“Again, it’s not just training them on how everything works but what it is we are selling and how to up-sell it. The other thing that I’m training my employees to do, which I find to be very critical – and is a key component to our customer retention philosophy – is to make sure that people get into the right-sized machines, not just the biggest machines. It’s very common for us to move people to smaller machines. All of our employees are trained on what my philosophy is in business, which is we are in business to make money, not take money. Being ethical and retaining a high degree of integrity is important.”
Felter uses “job shadowing” at Southside Laundry to make sure her new attendants get up to speed.
“I like them to be able to spend time with each of my current attendants, if possible,” she said. “That way they can receive input from everybody. After all, we’re all different people.”
Felter also requires beginning employees to complete an ironing demonstration, because her store has become known for the stellar ironing that is included with its wash-dry-fold services.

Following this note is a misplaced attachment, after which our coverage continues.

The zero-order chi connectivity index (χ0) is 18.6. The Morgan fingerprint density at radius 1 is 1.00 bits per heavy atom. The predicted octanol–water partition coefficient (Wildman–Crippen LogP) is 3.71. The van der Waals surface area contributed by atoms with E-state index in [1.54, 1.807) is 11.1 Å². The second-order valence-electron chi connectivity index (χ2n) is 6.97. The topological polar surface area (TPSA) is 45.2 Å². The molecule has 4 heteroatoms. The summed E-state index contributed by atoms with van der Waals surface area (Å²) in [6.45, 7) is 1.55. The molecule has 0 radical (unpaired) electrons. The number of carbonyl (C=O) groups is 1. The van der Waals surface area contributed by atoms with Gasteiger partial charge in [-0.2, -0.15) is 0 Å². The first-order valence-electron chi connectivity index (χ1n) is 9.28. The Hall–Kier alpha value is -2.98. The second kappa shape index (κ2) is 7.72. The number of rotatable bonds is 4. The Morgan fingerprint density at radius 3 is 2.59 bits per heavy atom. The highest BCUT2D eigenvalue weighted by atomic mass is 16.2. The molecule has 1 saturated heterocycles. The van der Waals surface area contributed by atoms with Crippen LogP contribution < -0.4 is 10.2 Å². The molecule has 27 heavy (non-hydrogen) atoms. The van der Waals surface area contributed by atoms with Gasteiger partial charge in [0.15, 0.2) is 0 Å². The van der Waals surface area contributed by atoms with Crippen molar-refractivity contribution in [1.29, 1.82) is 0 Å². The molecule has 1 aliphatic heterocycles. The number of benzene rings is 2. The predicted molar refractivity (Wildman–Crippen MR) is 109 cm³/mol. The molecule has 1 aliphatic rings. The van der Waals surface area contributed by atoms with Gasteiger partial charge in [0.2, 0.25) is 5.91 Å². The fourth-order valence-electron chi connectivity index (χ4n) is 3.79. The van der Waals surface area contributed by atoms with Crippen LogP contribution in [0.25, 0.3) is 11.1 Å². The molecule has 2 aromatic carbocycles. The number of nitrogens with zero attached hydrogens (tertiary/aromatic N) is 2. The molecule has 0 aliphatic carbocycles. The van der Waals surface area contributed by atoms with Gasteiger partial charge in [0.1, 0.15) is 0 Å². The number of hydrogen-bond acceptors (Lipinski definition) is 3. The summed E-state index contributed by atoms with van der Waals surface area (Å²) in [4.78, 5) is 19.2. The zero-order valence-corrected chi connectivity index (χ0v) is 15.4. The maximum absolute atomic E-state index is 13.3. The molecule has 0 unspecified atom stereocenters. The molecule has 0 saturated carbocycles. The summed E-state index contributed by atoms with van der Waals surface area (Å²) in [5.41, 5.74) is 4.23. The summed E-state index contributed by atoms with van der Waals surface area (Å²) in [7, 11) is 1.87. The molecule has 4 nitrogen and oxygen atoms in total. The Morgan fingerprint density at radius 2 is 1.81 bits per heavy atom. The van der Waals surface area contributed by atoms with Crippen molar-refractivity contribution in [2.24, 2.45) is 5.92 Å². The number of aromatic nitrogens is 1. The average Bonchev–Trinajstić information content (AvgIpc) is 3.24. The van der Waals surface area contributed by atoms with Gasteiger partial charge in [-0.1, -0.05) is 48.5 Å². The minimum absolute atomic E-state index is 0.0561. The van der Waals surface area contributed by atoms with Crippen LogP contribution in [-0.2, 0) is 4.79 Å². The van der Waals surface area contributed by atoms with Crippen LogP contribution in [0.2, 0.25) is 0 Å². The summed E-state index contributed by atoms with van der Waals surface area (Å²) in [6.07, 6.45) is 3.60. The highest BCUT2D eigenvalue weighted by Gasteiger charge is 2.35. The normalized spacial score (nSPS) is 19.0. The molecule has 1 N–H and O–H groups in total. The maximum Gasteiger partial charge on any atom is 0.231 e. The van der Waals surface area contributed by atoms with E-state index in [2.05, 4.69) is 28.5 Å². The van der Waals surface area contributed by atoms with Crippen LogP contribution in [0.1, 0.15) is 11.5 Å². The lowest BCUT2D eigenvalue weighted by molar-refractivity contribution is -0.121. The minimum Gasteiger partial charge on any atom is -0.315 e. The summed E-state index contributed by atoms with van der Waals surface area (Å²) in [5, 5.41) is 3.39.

“If they can’t iron, I really don’t want them,” said Felter, whose training programs typically takes a week or so to complete. “I also watch to see how they fold clothes without me saying anything, just to get a sense of where they’re coming from.”
Like Felter, Mark Murray, who employs a staff of around 20 at the Image Center in Adrian, Mich., is also a fan of job shadowing as a way of finding and training potential new employees.
“We conduct about three to five shifts of shadowing,” Murray explained. “During that time, we ask them to greet customers. That’s the only thing they have to do. If they can learn to do that with some energy, then we move them from the job shadow into a training program. We tend to stretch out the job shadow period, because we want to get a real sense of their ability to fit in, move, hustle and think.
“They have to learn to greet customers,” Murray stressed. “I don’t care if they can clean; we can teach any of that stuff. But if they can look a customer in the eye, smile and think, ‘Hey, there is a glorious, supreme, God-given human being in front of me, and I’m thankful that they’re here in front of me in the store – they happen to have a wallet and if they open the wallet and give us some money then I get to eat next Tuesday.’”
Keys to Creating a Winning Team
For Messano, the cornerstones of successful training program include modeling the proper behavior and then reinforcing it when it has been done correctly.
“Modeling is key,” Messano said, “because people learn by watching. We believe in working along side the employee as part of a team. You should do the work of an employee, not just the work of a boss. That earns respect. When we opened our laundry, I was just this ‘corporate’ woman. I was an unknown to our attendant. And I remember what I thought of my corporate boss.